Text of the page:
With the entire buzz going on about bitcoin in Nigeria, its adoption rate has increased considerably in the country. In a short video shared on Instagram in July this year, renowned Nigerian record producer and singer Don Jazzy asked his followers if there will ever come a time when paper money will be no more and Bitcoin will become the official currency.
Don Jazzy on Bitcoin
Bitcoin vs. Fiat Money: Who Rules?
Fiat money has been in use ever since 1000AD and its influence extend beyond the banking system. It is the global, standardized means of payment and receives a total backup of governments. The confidence of the user is protected by the government machines that monitor the regulation of creation and supply of paper money. Business institutions and banks transact with money because central banks guarantee their security.
The economy usually progresses normally even in instances where there has been regime change. This has proven that paper money is reliable despite the fact that it has no intrinsic value. Bitcoin, on the other hand, has no back up from any entity and operates through computer processes. Just like paper money it has no intrinsic value, thus doubling the risks of working with it. Nevertheless, it offers privacy and it’s more secure than paper money.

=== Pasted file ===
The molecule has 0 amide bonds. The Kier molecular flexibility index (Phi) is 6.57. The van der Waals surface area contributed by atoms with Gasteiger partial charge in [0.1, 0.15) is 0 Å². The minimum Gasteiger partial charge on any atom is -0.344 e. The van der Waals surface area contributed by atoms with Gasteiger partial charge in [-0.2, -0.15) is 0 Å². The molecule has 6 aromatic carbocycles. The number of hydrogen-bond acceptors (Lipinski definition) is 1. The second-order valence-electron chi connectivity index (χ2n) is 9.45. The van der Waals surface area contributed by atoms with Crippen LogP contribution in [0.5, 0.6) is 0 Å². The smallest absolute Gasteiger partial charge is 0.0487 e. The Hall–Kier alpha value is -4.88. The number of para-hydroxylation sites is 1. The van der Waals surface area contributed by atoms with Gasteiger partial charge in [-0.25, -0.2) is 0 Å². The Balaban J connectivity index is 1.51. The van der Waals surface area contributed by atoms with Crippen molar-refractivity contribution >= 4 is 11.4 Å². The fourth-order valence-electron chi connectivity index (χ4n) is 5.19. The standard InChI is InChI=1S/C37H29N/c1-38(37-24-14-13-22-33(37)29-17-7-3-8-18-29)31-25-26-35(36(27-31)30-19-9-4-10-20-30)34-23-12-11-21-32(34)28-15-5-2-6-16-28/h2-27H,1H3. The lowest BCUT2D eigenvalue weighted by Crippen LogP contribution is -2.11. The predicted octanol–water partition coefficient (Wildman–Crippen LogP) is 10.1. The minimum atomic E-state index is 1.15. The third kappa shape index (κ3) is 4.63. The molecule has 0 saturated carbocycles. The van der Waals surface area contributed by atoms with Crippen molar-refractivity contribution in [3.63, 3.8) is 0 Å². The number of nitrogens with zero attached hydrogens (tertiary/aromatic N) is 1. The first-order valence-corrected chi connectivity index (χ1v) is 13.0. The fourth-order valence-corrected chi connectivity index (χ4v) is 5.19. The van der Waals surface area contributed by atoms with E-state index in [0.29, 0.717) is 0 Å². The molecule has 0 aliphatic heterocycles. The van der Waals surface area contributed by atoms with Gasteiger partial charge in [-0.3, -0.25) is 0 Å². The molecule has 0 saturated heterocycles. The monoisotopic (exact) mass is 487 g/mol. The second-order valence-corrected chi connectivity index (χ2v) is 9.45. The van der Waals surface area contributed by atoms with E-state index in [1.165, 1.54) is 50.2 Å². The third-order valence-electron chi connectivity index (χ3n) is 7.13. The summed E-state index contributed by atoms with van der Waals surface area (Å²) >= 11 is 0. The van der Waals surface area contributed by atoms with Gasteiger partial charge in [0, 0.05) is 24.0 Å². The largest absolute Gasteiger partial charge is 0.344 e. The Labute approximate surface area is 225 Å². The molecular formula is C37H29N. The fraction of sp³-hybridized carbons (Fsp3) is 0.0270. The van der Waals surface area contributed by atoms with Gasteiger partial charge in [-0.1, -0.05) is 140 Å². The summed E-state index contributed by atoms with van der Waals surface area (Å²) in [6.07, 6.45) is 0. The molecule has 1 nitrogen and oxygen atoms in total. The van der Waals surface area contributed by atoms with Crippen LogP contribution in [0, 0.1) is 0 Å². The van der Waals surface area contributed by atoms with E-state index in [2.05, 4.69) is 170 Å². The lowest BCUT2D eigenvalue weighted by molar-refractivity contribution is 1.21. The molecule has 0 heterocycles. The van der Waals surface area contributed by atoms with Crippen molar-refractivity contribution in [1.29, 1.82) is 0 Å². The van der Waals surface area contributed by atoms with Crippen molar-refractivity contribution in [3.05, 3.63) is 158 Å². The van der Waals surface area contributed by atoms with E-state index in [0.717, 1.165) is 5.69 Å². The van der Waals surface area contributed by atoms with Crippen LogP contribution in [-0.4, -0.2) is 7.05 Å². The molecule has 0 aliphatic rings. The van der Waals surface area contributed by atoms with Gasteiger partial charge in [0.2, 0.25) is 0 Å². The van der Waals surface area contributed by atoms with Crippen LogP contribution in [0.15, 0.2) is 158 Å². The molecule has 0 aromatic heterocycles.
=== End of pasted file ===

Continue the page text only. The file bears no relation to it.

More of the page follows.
In order for bitcoin to substitute paper money, it needs to uproot the undue influence of paper money in politics and social- economy of the world. This means that it has to be accepted by the governments as the main means of payment, banking sector, and ordinary people.
In some countries like Nigeria, Bitcoin is unregulated and the government has issued multiple warnings against investing in Bitcoin and other cryptocurrencies. Even while some other countries like Japan have taken a lighter approach to Bitcoin and attempted to regulate the industry, the virtual currency is yet to gain a legal tender status in any country.